Speaking of which, since my ducks were preening their chest feathers, I was tempted to label the images with the tag ‘breasts’. I still might.

I’ve spent too much time on the computer today. Sometimes when I’m tired and have been staring at my computer monitor for a long time, spending hours looking at dark print on white, I’ll look up and everything in the room seems sharper, more colorful, and richer. The effect lasts only a moment, and I hold my eyes open as long as I can–until they tear. Yet I can stare at my room or out my window for hours and it will never sharpen or enhance what’s on the screen.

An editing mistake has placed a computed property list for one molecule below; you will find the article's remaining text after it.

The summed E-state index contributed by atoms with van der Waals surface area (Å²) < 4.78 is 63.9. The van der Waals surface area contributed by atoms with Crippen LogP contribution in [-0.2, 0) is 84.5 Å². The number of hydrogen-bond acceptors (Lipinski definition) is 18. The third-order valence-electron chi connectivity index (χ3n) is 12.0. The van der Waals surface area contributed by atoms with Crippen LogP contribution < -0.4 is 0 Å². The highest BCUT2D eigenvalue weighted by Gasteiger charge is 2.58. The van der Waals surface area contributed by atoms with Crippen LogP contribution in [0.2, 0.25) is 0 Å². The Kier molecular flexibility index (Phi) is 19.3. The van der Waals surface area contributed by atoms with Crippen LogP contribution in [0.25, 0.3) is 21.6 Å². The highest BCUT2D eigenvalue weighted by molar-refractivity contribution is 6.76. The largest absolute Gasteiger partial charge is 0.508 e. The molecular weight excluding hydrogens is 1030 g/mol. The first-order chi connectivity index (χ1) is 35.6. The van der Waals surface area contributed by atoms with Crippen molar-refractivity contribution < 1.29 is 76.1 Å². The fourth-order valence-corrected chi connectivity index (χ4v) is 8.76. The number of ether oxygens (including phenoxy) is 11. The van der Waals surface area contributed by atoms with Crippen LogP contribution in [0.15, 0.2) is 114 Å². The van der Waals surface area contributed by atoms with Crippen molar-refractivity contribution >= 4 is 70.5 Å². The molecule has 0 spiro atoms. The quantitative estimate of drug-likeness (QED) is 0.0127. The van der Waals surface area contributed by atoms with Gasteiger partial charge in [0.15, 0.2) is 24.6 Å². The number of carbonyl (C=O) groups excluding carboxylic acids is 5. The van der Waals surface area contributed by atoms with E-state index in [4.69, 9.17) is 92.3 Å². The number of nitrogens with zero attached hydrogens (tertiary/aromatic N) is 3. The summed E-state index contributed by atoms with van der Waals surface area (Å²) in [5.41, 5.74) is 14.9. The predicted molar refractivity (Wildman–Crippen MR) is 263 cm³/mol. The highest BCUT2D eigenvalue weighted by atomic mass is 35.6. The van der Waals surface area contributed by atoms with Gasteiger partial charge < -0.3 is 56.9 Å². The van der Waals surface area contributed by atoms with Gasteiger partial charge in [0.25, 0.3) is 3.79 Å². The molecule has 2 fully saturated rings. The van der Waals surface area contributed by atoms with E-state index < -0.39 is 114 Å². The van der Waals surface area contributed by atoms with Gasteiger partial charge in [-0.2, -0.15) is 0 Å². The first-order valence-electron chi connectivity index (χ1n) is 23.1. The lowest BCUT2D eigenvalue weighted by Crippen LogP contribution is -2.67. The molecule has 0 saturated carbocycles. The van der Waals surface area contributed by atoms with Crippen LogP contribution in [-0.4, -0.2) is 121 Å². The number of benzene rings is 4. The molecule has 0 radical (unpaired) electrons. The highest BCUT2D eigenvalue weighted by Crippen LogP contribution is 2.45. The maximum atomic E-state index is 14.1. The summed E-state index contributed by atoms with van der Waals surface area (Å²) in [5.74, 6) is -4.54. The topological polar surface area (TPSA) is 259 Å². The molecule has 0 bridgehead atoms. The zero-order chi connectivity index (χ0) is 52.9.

Not even my ducks. I showed these photos to my roommate and he said, “Uh huh. Nice. Ducks” Ducks becomes both a verb and a noun, not to mention a warning: this way there be ducks.

“What did you write about?”

“I wrote about ducks.”

“Uh huh. Nice. Ducks.”

Now when I wrote on the commonplace, the ordinary, and the benign, I’ll ‘tag’ it ducks. Who says I don’t understand how tagging works.


Haiku of gardens and pillows

I have a secret fetish for gardens and anytime I’m feeling stressed, I spend time out at the Botanical Gardens, Tower Grove, or Shaw. However, when I’m constrained to the house by weather or heat or the need to finish work, I make do with garden weblogs. I’m not sure why, but these weblogs almost invariably sooth and relax me; whether they’re showing photos of a new flower, or talking about pest control–human or insect, doesn’t matter.